11. New F-35 LRIP 5 Contract: Unit Costs Tops $200 Million.
    F-35 A Cost: $172 Million
    F-35B Cost: $291.7 Million
    F-35C Cost $ 235.8 Million

    Average Cost: $209.6 Million

    At $291.7 Million each they would have to stop funding the rest Navy. They could get 3 F-35B's or buy a new Type 45 Destroyer at around $900 Million

    F-22A $120 – 140 Million and it actually Flies!!!

  12. For those prices I'd expect the planes exhaust to have reverse aging effects for anyone inhaling nearby.

  13. lol

    the global economy will be dead in less than a year
    if anyone will end up using the F-35 it'll be China (or the technology anyway)

  14. The main benefit to buying the B is that you don’t need a 65kt carrier to carry it. As we’ll have the ships anyway might as well go for the versatility that CATOBAR offers.

    Going cats-n-traps also means there’ll be other fast jet options should the F35 be prohibitively expensive to buy in any numbers.

    This decision also has to be made before we know for sure each variant’s full life costs. Being tied to a single STOVL option could be more expensive in the long run, and there’d be little we could do about it.

  15. That's nice if they can make the F-35B work, problem is its not working well.

  16. A Shipbuilder gets the best Captain and crew he can get for the first trip. The Captain reports on the ship. The builder then adjusts his design. It is not the designer that perfects the ship but those that come after him. The builder is never the best Captain.

  17. short term savings, long term massive expense has been at the very heart of the MoD and british government policy with Defence for decades now. They will do whatever looks cheaper on paper for the immediate future. Guarantee that.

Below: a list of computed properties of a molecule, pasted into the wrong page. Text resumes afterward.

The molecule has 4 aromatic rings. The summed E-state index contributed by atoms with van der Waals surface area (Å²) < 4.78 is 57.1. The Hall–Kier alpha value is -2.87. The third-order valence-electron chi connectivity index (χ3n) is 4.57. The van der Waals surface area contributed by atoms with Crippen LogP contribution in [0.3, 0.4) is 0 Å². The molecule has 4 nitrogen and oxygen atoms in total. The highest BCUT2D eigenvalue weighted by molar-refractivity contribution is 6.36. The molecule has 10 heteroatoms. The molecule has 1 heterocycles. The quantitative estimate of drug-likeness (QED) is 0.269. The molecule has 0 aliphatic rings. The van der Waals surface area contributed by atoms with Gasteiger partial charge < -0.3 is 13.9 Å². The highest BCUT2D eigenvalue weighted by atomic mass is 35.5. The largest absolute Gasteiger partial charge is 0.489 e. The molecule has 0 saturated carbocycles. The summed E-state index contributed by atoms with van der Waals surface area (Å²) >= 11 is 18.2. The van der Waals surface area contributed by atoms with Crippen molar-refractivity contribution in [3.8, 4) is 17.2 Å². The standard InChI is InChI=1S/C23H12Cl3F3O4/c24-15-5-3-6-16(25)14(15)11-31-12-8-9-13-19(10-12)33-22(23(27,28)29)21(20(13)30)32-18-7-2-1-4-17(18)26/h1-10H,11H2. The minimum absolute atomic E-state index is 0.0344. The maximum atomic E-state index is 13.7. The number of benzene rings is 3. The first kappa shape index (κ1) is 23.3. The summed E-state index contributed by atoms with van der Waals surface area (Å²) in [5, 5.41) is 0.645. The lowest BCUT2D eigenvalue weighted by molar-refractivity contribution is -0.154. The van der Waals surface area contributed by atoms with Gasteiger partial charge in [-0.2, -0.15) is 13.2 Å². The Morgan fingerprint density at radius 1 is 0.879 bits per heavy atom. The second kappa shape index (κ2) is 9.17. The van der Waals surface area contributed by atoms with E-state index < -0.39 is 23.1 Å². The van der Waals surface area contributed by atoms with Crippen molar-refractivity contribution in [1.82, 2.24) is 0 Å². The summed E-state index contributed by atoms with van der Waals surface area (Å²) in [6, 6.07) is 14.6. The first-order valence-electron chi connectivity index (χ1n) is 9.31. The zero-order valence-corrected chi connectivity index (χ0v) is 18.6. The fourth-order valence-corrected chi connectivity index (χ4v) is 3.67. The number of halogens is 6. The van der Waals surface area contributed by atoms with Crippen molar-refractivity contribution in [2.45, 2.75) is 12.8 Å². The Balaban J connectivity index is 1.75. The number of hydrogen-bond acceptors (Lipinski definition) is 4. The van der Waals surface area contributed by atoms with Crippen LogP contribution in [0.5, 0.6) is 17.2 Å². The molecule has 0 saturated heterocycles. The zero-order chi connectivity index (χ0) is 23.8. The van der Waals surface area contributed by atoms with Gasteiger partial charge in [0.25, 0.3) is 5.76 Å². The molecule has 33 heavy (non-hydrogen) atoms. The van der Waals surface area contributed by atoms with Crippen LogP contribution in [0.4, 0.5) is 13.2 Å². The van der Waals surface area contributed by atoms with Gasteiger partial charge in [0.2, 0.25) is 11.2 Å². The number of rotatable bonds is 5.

18. The damage done by the JSF program rolls on making our allies look like morons too.

    All variants of the JSF are of course too underpowered to use a ski-jump like the Chinese and Soviet use. So the most logical solution is to buy a different aircraft and use the savings to install catapults and arrester gear. Dumping the JSF will more than pay for itself.

    If the British navy stakes it's future on Lockheed promises of the price of the F-35B they are bigger fools then anyone imagined.

  19. *TYPO ALERT* *TYPO ALERT*
    "Britain may actually have to reverse its decision to swap its buy of F-35B short take-off and vetrical landing JSFs for F-35C carrier variants."

    You need to swap you B & C around.

    your welcome.

  20. So the F-35B has power for vertical take off, but not for ski jump?
    Do you even read what you type?

  21. The Brits should buy Mig-29 or Su-33 variants for their carriers.

  22. Yeah because Brits will buy a Russian Fighter… Not!! It's not even an option.

  23. Screw the F-35, more cost effective to use all three of the Super Hornet variants. There already being built for other countries. The Navy can provide low cost real time training. A better situation for the Brits, and for us.

  24. ?

    Honeywell makes the OBOGS.

  25. Where can you buy the lego carrier shown in the pic?

  26. Canada having second thoughts on getting the F-35

    http://www.defencetalk.com/canada-may-back-out-of

    Just the first of many more to come.

  27. All this is painfully expensive talk since the JSF will likely be the last manned fighter. All of this huff-and-puff appears more for the benefit of Lockheed and its commercial partners and less for national defense. NextGen warbirds will fly by remote control, have over-the-horizon sensors and weaponery, have in-flight refueling capability, and so stay airborne indefinitely. Not only will the pilots remain on ground, the aircraft will fly out of their home bases for missions anywhere in the world. Might it make better sense to prepare HMS Queen Elizabeth to serve as a cruise ship than to prepare it to carry F-35Cs? Actually, it is a wee little thing compared to the Costa Concordia and GT Dream class super-cruise ships.

  28. why not both? think about it, the QE is going to be used as a training ship for the PoW as its going to be ski jump to start off with and may or may not be converted to a CATOBAR at a later date, so to cut the costs of converting it, just use it as is with B's, then when the PoW is finished as CATOBAR she can have a squadron of C's. mind you the cost of buying a squadron of B's is probably not much of a saving compared to converting the QE. Also why not slightly modify the decks as STOBAR like the russians, i read some where that super hornets could operate off a ski jump, not sure how accurate that is though.

  29. I used to be able to find good advice from your content.